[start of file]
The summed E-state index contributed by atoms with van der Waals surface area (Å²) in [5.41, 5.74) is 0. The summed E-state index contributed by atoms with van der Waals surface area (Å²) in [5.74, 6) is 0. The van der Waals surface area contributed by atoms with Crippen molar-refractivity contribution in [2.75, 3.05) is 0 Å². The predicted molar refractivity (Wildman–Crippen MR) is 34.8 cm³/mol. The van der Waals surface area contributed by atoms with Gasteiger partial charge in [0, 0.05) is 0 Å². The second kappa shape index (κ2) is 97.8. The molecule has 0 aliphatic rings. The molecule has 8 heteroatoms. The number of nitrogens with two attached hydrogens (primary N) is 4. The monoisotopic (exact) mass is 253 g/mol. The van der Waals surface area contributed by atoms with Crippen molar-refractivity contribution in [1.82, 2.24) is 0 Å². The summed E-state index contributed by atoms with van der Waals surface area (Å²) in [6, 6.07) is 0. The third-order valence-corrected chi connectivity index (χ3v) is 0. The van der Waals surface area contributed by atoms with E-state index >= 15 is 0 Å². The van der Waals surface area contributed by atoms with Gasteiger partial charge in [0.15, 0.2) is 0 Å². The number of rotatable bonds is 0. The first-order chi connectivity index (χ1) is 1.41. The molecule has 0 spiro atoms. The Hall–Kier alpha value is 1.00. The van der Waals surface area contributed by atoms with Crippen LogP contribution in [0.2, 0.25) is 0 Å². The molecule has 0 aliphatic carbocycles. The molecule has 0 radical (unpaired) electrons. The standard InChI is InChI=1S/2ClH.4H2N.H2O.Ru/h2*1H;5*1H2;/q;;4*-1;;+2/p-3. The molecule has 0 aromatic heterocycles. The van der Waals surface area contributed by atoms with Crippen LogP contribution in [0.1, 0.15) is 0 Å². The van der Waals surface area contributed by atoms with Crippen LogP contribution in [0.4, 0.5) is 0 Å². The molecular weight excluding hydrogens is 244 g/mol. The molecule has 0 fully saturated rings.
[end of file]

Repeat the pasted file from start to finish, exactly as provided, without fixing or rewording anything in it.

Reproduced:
The summed E-state index contributed by atoms with van der Waals surface area (Å²) in [5.41, 5.74) is 0. The summed E-state index contributed by atoms with van der Waals surface area (Å²) in [5.74, 6) is 0. The van der Waals surface area contributed by atoms with Crippen molar-refractivity contribution in [2.75, 3.05) is 0 Å². The predicted molar refractivity (Wildman–Crippen MR) is 34.8 cm³/mol. The van der Waals surface area contributed by atoms with Gasteiger partial charge in [0, 0.05) is 0 Å². The second kappa shape index (κ2) is 97.8. The molecule has 0 aliphatic rings. The molecule has 8 heteroatoms. The number of nitrogens with two attached hydrogens (primary N) is 4. The monoisotopic (exact) mass is 253 g/mol. The van der Waals surface area contributed by atoms with Crippen molar-refractivity contribution in [1.82, 2.24) is 0 Å². The summed E-state index contributed by atoms with van der Waals surface area (Å²) in [6, 6.07) is 0. The third-order valence-corrected chi connectivity index (χ3v) is 0. The van der Waals surface area contributed by atoms with E-state index >= 15 is 0 Å². The van der Waals surface area contributed by atoms with Gasteiger partial charge in [0.15, 0.2) is 0 Å². The number of rotatable bonds is 0. The first-order chi connectivity index (χ1) is 1.41. The molecule has 0 spiro atoms. The Hall–Kier alpha value is 1.00. The van der Waals surface area contributed by atoms with Crippen LogP contribution in [0.2, 0.25) is 0 Å². The molecule has 0 aliphatic carbocycles. The molecule has 0 radical (unpaired) electrons. The standard InChI is InChI=1S/2ClH.4H2N.H2O.Ru/h2*1H;5*1H2;/q;;4*-1;;+2/p-3. The molecule has 0 aromatic heterocycles. The van der Waals surface area contributed by atoms with Crippen LogP contribution in [0.1, 0.15) is 0 Å². The van der Waals surface area contributed by atoms with Crippen LogP contribution in [0.4, 0.5) is 0 Å². The molecular weight excluding hydrogens is 244 g/mol. The molecule has 0 fully saturated rings.